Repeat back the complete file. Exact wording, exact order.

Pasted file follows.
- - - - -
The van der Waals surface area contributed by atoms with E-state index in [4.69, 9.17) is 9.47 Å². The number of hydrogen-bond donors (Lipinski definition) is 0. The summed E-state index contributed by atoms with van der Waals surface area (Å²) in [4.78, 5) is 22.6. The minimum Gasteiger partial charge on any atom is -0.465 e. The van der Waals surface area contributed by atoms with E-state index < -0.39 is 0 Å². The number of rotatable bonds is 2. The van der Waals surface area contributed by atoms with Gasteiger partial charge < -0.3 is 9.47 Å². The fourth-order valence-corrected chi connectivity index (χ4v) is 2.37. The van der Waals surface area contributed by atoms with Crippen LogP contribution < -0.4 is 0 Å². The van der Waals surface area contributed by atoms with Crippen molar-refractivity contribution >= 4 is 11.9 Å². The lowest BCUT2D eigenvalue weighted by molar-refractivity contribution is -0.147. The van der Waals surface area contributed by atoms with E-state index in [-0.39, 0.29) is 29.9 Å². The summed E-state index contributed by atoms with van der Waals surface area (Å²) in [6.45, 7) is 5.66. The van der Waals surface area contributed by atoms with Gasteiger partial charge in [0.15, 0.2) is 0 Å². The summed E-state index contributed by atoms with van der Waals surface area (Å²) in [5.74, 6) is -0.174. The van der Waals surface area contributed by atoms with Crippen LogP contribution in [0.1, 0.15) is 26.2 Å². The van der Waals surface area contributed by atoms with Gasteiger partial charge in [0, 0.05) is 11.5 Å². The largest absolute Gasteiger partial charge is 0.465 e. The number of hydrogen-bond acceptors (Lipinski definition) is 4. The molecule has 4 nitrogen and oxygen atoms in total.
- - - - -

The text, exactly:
The van der Waals surface area contributed by atoms with E-state index in [4.69, 9.17) is 9.47 Å². The number of hydrogen-bond donors (Lipinski definition) is 0. The summed E-state index contributed by atoms with van der Waals surface area (Å²) in [4.78, 5) is 22.6. The minimum Gasteiger partial charge on any atom is -0.465 e. The van der Waals surface area contributed by atoms with E-state index < -0.39 is 0 Å². The number of rotatable bonds is 2. The van der Waals surface area contributed by atoms with Gasteiger partial charge < -0.3 is 9.47 Å². The fourth-order valence-corrected chi connectivity index (χ4v) is 2.37. The van der Waals surface area contributed by atoms with Crippen LogP contribution < -0.4 is 0 Å². The van der Waals surface area contributed by atoms with Crippen molar-refractivity contribution >= 4 is 11.9 Å². The lowest BCUT2D eigenvalue weighted by molar-refractivity contribution is -0.147. The van der Waals surface area contributed by atoms with E-state index in [-0.39, 0.29) is 29.9 Å². The summed E-state index contributed by atoms with van der Waals surface area (Å²) in [6.45, 7) is 5.66. The van der Waals surface area contributed by atoms with Gasteiger partial charge in [0.15, 0.2) is 0 Å². The summed E-state index contributed by atoms with van der Waals surface area (Å²) in [5.74, 6) is -0.174. The van der Waals surface area contributed by atoms with Crippen LogP contribution in [0.1, 0.15) is 26.2 Å². The van der Waals surface area contributed by atoms with Gasteiger partial charge in [0, 0.05) is 11.5 Å². The largest absolute Gasteiger partial charge is 0.465 e. The number of hydrogen-bond acceptors (Lipinski definition) is 4. The molecule has 4 nitrogen and oxygen atoms in total.